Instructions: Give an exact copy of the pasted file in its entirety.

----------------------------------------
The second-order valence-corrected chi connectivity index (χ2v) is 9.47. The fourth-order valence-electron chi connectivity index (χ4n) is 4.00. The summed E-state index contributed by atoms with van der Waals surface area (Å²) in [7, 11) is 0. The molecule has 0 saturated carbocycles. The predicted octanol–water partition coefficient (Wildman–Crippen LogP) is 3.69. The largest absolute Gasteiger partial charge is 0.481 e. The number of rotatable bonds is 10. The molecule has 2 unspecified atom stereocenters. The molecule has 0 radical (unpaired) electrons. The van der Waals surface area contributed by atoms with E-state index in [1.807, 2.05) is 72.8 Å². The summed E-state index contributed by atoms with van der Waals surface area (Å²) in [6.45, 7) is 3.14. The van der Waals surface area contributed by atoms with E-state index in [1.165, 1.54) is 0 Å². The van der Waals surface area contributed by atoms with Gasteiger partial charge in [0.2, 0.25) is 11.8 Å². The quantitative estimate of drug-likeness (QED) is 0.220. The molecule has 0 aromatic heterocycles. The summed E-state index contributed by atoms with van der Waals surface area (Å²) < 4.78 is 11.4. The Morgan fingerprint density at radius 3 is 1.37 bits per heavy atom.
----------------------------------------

The second-order valence-corrected chi connectivity index (χ2v) is 9.47. The fourth-order valence-electron chi connectivity index (χ4n) is 4.00. The summed E-state index contributed by atoms with van der Waals surface area (Å²) in [7, 11) is 0. The molecule has 0 saturated carbocycles. The predicted octanol–water partition coefficient (Wildman–Crippen LogP) is 3.69. The largest absolute Gasteiger partial charge is 0.481 e. The number of rotatable bonds is 10. The molecule has 2 unspecified atom stereocenters. The molecule has 0 radical (unpaired) electrons. The van der Waals surface area contributed by atoms with E-state index in [1.807, 2.05) is 72.8 Å². The summed E-state index contributed by atoms with van der Waals surface area (Å²) in [6.45, 7) is 3.14. The van der Waals surface area contributed by atoms with E-state index in [1.165, 1.54) is 0 Å². The van der Waals surface area contributed by atoms with Gasteiger partial charge in [0.2, 0.25) is 11.8 Å². The quantitative estimate of drug-likeness (QED) is 0.220. The molecule has 0 aromatic heterocycles. The summed E-state index contributed by atoms with van der Waals surface area (Å²) < 4.78 is 11.4. The Morgan fingerprint density at radius 3 is 1.37 bits per heavy atom.